Final curtain for Kahilu Theatre


Saddled with a $225,000 debt, a 50 percent ticket salesreduction and decreasing grants and local support, Kahilu Theatre will close Saturday — at least for a year.

The Waimea theater that has hosted the performing arts for more than three decades will shutter for a “2012-13 season intermission,” Kahilu Theatre Foundation Board of Directors President Evarts C. Fox said Wednesday. The closure is effective Saturday evening, following The Brothers Cazimero concert.

“We never gave up, but the reality has sunk in,” said the board’s Vice President Michael Bonahan. “This was a hard-fought decision — we’ve struggled as much as we could with it.”

The closure is being termed “an intermission” because the theater hopes to reopen in time for the 2013-14 theater season, said Fox. To make that happen, the volunteer 13-member board of directors will meet throughout the summer to develop a reorganization plan to pay off debt and make the theater sustainable.

“The board is dedicated to staying on and is ready to work to get this thing done,” Fox said.

“No one is resigning. We are all working hard over the next several months to put on a 2013-14 season,” Bonahan said.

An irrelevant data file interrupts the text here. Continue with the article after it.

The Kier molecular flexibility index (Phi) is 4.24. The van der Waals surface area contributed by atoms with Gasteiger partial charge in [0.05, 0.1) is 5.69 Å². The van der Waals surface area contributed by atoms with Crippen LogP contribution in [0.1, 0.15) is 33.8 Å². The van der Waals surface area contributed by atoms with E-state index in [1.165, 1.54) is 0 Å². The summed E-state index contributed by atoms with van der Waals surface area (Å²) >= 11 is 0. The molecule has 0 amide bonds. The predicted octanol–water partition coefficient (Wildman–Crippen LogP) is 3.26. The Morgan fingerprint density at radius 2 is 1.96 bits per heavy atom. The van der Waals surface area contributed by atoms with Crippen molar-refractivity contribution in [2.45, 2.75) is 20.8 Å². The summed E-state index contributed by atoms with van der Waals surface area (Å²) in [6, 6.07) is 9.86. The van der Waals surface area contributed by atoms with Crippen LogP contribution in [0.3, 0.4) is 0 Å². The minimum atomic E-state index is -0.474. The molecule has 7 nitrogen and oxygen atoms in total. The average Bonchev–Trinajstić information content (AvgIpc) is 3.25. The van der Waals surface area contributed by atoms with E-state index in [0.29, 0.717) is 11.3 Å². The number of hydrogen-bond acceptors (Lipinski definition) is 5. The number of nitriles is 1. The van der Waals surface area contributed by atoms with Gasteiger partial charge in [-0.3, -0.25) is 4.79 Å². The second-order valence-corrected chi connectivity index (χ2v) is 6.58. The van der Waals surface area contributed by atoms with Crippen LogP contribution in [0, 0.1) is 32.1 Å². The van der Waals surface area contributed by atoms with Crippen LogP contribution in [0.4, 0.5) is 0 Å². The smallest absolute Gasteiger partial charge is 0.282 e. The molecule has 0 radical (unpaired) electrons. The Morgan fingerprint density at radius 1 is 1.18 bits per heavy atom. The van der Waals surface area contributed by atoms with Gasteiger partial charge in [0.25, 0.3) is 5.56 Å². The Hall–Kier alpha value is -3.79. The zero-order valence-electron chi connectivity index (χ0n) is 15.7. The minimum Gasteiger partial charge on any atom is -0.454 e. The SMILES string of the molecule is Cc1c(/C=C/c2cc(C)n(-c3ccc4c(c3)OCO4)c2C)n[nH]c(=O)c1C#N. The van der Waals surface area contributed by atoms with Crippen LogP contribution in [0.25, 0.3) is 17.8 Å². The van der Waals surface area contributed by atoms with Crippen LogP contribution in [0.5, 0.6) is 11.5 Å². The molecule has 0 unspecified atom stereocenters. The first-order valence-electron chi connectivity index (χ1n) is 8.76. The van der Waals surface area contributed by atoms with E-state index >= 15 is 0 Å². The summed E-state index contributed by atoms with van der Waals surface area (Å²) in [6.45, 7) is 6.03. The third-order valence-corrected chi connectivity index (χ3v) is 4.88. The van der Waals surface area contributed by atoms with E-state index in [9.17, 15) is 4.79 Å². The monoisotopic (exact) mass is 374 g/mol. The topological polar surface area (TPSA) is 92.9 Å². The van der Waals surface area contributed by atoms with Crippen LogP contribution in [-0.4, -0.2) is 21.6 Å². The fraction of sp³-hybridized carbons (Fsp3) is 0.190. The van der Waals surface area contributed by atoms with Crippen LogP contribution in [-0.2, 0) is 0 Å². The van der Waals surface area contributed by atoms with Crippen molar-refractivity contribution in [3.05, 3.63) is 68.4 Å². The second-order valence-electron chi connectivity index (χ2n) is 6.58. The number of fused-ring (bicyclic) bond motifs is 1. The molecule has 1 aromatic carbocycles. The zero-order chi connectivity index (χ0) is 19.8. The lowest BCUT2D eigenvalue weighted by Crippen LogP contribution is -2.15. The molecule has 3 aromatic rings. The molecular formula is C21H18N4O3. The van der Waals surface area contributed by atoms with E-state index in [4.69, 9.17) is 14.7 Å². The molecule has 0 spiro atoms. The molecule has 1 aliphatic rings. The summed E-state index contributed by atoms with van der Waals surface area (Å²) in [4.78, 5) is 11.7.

Four full-time and three part-time employees at the theater will lose their jobs in mid-June, said Janet Coburn, the theater’s managing director. Coburn holds one of those paid full-time positions.

The theater operates on an annual budget just under $1 million and revenues it’s currently receiving are half of what is needed, Fox said. It costs about $10,000 a month to keep the facility open.

Since about 2008, ticket sales at the theater have decreased by half, except for free and reduced-price events, Bonahan said. While the free or reduced-price events, such as the theater’s deal of $5 each for five events, sold out and helped the theater fulfill its mission, it did not provide the funding necessary to support theater operations.

In addition to lagging ticket sales, Bonahan estimated federal and state grants the theater once received have dropped by 40 percent. Local support and other sponsorships have also fallen.

Opened in February 1981, the $1.5 million theater was the idea of Richard Smart, a performer, Waimea resident and sole heir to Parker Ranch. The 490-seat performing arts center was given the name Kahilu, a name derived from Smart’s mother’s middle name, Kahiluonapuaapiilani.

In 1992, Smart died, but the theater remained part of the ranch until 1994, when it became independent. In 2001, the Kahilu Theatre Foundation was established and secured a 30-year lease to operate the theater. Funding from Smart ceased then, leaving the foundation to secure outside funding sources.

According to the theater’s prepared statement regarding the closure, Kahilu Theatre entertained and educated more than 30,000 people, including area students, during the 2011-12 season. At its high point, Bonahan said the theater reached upward of 50,000 people.

Ideas and suggestions concerning future programming, operations and fundraising may be emailed to Future@kahilutheatre.org or made by calling 885-6019. Donations can be made at the theater’s website, kahilutheatre.org.